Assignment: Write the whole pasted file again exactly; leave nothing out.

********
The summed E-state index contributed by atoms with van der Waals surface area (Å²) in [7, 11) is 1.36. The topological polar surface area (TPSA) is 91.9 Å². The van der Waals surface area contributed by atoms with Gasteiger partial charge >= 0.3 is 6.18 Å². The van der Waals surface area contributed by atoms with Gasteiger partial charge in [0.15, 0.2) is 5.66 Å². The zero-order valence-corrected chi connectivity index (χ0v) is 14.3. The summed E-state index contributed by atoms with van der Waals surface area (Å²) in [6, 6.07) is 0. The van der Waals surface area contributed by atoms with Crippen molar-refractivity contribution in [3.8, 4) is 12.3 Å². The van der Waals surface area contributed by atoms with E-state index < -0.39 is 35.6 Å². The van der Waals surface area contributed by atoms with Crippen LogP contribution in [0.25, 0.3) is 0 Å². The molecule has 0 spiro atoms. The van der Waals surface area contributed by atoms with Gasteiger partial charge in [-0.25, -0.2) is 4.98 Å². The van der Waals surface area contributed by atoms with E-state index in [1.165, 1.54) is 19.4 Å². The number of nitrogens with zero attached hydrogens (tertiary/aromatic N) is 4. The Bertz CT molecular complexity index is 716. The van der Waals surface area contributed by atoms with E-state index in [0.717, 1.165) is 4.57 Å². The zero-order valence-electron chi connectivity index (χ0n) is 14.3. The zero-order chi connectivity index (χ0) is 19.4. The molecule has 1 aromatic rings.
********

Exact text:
The summed E-state index contributed by atoms with van der Waals surface area (Å²) in [7, 11) is 1.36. The topological polar surface area (TPSA) is 91.9 Å². The van der Waals surface area contributed by atoms with Gasteiger partial charge >= 0.3 is 6.18 Å². The van der Waals surface area contributed by atoms with Gasteiger partial charge in [0.15, 0.2) is 5.66 Å². The zero-order valence-corrected chi connectivity index (χ0v) is 14.3. The summed E-state index contributed by atoms with van der Waals surface area (Å²) in [6, 6.07) is 0. The van der Waals surface area contributed by atoms with Crippen molar-refractivity contribution in [3.8, 4) is 12.3 Å². The van der Waals surface area contributed by atoms with E-state index < -0.39 is 35.6 Å². The van der Waals surface area contributed by atoms with Crippen LogP contribution in [0.25, 0.3) is 0 Å². The molecule has 0 spiro atoms. The van der Waals surface area contributed by atoms with Gasteiger partial charge in [-0.25, -0.2) is 4.98 Å². The van der Waals surface area contributed by atoms with E-state index in [1.165, 1.54) is 19.4 Å². The number of nitrogens with zero attached hydrogens (tertiary/aromatic N) is 4. The Bertz CT molecular complexity index is 716. The van der Waals surface area contributed by atoms with E-state index in [0.717, 1.165) is 4.57 Å². The zero-order valence-electron chi connectivity index (χ0n) is 14.3. The zero-order chi connectivity index (χ0) is 19.4. The molecule has 1 aromatic rings.